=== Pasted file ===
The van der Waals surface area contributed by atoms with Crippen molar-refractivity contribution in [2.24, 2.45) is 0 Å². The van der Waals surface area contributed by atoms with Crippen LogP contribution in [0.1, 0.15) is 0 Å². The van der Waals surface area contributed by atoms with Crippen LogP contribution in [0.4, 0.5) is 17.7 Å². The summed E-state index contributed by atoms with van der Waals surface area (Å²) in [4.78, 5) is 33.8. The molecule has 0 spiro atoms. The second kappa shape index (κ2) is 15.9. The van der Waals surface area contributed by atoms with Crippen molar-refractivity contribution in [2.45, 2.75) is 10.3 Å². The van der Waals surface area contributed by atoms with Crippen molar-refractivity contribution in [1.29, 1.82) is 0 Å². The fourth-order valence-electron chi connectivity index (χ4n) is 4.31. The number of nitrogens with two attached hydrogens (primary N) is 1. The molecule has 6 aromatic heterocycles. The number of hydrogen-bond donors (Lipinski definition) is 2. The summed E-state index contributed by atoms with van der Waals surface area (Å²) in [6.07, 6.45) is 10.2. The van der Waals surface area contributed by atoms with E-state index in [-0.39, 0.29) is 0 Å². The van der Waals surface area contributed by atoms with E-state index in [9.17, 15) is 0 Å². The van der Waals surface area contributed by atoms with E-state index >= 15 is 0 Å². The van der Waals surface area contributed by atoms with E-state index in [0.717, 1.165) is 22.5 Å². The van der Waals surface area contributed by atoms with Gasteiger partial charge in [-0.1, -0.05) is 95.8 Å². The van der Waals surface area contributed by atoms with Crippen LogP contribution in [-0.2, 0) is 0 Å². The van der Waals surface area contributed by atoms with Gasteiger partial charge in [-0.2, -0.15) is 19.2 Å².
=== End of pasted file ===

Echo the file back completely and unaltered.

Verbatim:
The van der Waals surface area contributed by atoms with Crippen molar-refractivity contribution in [2.24, 2.45) is 0 Å². The van der Waals surface area contributed by atoms with Crippen LogP contribution in [0.1, 0.15) is 0 Å². The van der Waals surface area contributed by atoms with Crippen LogP contribution in [0.4, 0.5) is 17.7 Å². The summed E-state index contributed by atoms with van der Waals surface area (Å²) in [4.78, 5) is 33.8. The molecule has 0 spiro atoms. The second kappa shape index (κ2) is 15.9. The van der Waals surface area contributed by atoms with Crippen molar-refractivity contribution in [2.45, 2.75) is 10.3 Å². The van der Waals surface area contributed by atoms with Crippen molar-refractivity contribution in [1.29, 1.82) is 0 Å². The fourth-order valence-electron chi connectivity index (χ4n) is 4.31. The number of nitrogens with two attached hydrogens (primary N) is 1. The molecule has 6 aromatic heterocycles. The number of hydrogen-bond donors (Lipinski definition) is 2. The summed E-state index contributed by atoms with van der Waals surface area (Å²) in [6.07, 6.45) is 10.2. The van der Waals surface area contributed by atoms with E-state index in [-0.39, 0.29) is 0 Å². The van der Waals surface area contributed by atoms with E-state index in [9.17, 15) is 0 Å². The van der Waals surface area contributed by atoms with E-state index >= 15 is 0 Å². The van der Waals surface area contributed by atoms with E-state index in [0.717, 1.165) is 22.5 Å². The van der Waals surface area contributed by atoms with Gasteiger partial charge in [-0.1, -0.05) is 95.8 Å². The van der Waals surface area contributed by atoms with Crippen LogP contribution in [-0.2, 0) is 0 Å². The van der Waals surface area contributed by atoms with Gasteiger partial charge in [-0.2, -0.15) is 19.2 Å².